Big Three Jobs: The Nub of the Numbers

A look at how many jobs could really be lost if a Big Three Detroit automaker failed.

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While it's certain that a failure of any Big Three automakers in Detroit would bring a new kind of pain to the country's jobs market--there is some dispute over the numbers.

The New York Times Economix blog takes a look at the oft-quoted figure that 1 in 10 U.S. jobs is supported by the auto industry (a figure harvested from a 2003 Center for Automotive Research study) and offers some insights. 

From Economix:

The study concludes that “new vehicle production, sales, and other jobs related to the use of automobiles are responsible for 1 out of every 10 jobs in the U.S economy.” The term “responsible for” is interpreted quite broadly, and covers jobs in steel, glass and electronics (the so-called “upstream” jobs) as well as those in taxi-driving, travel and advertising companies (”downstream” jobs), among others.

The broadness of the term “responsible for” aside, the study has minimal relevance to the question of how many jobs are at risk if the Detroit Three go bankrupt, for two reasons:

1) The study uses data from 1998 to 2001, and the industry has changed significantly since then. Employment in the motor vehicles and parts manufacturing sector has fallen, for example.

2) Much more importantly, it is an industry-wide study: The auto-related jobs covered in the report cover more than those dependent on the Detroit Three; they are related to cars sold by any manufacturer, domestic or international, in the American market.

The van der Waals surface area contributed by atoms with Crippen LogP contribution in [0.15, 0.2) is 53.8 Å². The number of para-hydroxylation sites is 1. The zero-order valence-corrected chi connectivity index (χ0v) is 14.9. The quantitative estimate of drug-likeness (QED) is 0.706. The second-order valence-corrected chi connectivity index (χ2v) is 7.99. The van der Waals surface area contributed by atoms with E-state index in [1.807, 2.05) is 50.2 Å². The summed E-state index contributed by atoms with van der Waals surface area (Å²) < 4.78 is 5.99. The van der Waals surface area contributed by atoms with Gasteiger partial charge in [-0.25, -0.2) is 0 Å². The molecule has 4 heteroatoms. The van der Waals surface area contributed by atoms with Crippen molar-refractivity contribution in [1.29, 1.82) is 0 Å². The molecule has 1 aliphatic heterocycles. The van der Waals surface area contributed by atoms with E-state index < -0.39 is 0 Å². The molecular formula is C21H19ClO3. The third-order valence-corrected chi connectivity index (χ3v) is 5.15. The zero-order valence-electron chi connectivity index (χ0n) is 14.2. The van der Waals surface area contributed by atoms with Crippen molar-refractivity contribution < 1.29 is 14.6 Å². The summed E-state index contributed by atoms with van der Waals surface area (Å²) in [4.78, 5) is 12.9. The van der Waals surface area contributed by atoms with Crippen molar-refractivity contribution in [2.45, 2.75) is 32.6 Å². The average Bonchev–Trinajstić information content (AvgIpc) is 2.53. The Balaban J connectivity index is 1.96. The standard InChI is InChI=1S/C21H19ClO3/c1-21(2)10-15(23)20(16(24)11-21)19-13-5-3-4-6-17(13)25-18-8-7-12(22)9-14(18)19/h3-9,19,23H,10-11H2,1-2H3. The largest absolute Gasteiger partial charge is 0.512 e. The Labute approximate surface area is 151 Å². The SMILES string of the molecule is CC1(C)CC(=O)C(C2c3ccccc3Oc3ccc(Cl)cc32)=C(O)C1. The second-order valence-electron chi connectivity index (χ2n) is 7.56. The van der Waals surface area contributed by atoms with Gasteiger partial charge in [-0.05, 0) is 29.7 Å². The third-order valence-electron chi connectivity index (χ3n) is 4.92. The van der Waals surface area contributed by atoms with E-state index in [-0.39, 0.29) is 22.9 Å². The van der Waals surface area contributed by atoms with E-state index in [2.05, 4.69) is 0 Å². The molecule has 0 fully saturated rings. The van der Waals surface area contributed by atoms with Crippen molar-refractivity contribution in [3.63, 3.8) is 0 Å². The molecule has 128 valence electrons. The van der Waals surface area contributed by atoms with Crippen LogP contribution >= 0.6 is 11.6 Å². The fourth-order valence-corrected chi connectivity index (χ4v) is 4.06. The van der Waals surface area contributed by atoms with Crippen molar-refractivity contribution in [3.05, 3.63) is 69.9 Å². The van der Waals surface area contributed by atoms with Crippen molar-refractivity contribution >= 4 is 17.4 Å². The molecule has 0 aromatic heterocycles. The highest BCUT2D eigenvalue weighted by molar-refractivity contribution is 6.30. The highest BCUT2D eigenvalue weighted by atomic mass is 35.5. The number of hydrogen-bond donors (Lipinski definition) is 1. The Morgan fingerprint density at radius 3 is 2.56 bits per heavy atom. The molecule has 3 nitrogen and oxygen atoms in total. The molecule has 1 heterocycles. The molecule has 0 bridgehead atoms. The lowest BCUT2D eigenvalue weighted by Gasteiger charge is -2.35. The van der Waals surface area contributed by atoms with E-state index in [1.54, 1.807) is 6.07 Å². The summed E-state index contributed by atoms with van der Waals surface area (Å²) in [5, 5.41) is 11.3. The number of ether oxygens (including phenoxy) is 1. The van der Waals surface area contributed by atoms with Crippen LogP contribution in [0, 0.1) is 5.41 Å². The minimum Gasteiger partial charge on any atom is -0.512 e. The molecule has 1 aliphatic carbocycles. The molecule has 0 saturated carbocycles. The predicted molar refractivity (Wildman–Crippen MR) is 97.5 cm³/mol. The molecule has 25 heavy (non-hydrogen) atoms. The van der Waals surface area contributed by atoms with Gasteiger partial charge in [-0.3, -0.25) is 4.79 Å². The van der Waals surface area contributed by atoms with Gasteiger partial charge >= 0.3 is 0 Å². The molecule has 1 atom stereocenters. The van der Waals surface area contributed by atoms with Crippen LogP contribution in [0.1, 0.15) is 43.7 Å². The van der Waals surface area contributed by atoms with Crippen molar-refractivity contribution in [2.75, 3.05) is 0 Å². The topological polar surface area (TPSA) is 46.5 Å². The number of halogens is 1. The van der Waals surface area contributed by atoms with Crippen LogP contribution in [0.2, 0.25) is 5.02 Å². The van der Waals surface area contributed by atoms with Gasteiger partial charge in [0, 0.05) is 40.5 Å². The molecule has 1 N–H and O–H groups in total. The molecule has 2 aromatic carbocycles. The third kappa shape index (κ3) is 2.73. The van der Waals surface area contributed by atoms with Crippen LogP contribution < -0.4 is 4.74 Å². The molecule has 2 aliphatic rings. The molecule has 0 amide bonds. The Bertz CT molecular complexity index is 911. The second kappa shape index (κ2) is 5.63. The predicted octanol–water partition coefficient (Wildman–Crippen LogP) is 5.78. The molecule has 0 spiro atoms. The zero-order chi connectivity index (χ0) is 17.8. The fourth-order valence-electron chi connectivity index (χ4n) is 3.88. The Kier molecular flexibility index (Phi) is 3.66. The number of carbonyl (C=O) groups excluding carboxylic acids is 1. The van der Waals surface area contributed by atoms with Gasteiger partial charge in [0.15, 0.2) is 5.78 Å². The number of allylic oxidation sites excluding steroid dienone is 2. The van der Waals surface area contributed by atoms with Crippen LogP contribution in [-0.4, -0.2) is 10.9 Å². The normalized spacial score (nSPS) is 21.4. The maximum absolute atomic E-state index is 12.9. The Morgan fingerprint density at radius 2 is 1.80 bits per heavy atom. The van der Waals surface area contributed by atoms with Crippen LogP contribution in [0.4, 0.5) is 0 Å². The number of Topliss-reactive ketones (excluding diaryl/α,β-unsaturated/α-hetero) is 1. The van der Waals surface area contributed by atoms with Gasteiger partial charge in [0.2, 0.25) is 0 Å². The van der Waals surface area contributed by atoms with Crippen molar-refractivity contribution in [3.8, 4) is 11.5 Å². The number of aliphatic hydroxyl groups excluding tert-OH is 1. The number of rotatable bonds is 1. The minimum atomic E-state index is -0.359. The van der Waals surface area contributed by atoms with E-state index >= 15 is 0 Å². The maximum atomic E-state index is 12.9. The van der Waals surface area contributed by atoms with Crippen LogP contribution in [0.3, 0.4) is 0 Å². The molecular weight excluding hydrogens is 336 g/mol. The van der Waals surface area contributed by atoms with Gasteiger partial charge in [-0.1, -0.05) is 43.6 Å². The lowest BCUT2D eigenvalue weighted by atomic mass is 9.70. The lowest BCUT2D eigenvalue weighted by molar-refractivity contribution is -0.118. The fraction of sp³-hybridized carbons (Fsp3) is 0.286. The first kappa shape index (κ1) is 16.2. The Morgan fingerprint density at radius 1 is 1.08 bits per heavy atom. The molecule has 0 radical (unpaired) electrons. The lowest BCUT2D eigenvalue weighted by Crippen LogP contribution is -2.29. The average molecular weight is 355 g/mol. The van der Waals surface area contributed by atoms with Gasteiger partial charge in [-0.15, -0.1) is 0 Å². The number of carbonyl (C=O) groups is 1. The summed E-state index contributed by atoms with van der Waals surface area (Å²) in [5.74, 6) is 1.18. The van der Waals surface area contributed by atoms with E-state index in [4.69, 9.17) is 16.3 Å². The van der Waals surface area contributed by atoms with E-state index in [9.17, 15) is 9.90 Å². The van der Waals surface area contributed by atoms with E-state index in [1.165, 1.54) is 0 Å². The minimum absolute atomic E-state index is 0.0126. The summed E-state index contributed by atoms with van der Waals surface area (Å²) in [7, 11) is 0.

Economics editor Catherine Rampell notes: "The failure of General Motors, for example, wouldn’t eliminate the entire car-wash industry."

The most recent report from the Center for Automotive Research--available here--studies the potential job losses if two or three of the Big Three carmakers failed. Researchers included jobs at the automakers, their suppliers, suppliers to suppliers, and jobs lost through a "spin off" effect when Big Three employees and suppliers reduce their spending.

If all three ceased operations in 2009, 3 million jobs would be lost in the first year, according to the report. If two failed--or if total employment and production was reduced by 50 percent--2.5 million jobs would be lost in the first year. In both scenarios, researchers estimate the employment picture would begin to recover in 2010, as international carmakers beefed up U.S. production and workers began to find work elsewhere. In the latter scenario, the remaining member of the Big Three would help by picking up production again as well.


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